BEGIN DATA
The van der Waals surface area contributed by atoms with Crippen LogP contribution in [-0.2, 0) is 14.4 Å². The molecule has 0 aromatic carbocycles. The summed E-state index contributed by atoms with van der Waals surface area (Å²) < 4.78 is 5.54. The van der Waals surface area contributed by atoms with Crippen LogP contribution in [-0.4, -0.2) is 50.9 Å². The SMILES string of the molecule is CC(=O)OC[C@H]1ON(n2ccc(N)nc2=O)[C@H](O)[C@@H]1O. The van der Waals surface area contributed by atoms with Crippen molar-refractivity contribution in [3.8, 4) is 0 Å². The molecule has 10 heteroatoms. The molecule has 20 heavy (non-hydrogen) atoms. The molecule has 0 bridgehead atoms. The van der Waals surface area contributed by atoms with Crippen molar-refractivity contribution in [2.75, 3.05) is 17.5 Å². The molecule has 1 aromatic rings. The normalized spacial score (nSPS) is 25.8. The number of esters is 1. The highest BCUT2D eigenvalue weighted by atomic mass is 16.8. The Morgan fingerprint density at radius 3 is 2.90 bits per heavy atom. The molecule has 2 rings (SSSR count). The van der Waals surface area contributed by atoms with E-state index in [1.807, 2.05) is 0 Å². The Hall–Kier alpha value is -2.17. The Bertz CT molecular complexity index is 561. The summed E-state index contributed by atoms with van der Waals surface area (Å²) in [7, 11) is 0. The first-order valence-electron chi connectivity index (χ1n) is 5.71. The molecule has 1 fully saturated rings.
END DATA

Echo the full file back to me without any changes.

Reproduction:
The van der Waals surface area contributed by atoms with Crippen LogP contribution in [-0.2, 0) is 14.4 Å². The molecule has 0 aromatic carbocycles. The summed E-state index contributed by atoms with van der Waals surface area (Å²) < 4.78 is 5.54. The van der Waals surface area contributed by atoms with Crippen LogP contribution in [-0.4, -0.2) is 50.9 Å². The SMILES string of the molecule is CC(=O)OC[C@H]1ON(n2ccc(N)nc2=O)[C@H](O)[C@@H]1O. The van der Waals surface area contributed by atoms with Crippen molar-refractivity contribution in [3.8, 4) is 0 Å². The molecule has 10 heteroatoms. The molecule has 20 heavy (non-hydrogen) atoms. The molecule has 0 bridgehead atoms. The van der Waals surface area contributed by atoms with Crippen molar-refractivity contribution in [2.75, 3.05) is 17.5 Å². The molecule has 1 aromatic rings. The normalized spacial score (nSPS) is 25.8. The number of esters is 1. The highest BCUT2D eigenvalue weighted by atomic mass is 16.8. The Morgan fingerprint density at radius 3 is 2.90 bits per heavy atom. The molecule has 2 rings (SSSR count). The van der Waals surface area contributed by atoms with E-state index in [1.807, 2.05) is 0 Å². The Hall–Kier alpha value is -2.17. The Bertz CT molecular complexity index is 561. The summed E-state index contributed by atoms with van der Waals surface area (Å²) in [7, 11) is 0. The first-order valence-electron chi connectivity index (χ1n) is 5.71. The molecule has 1 fully saturated rings.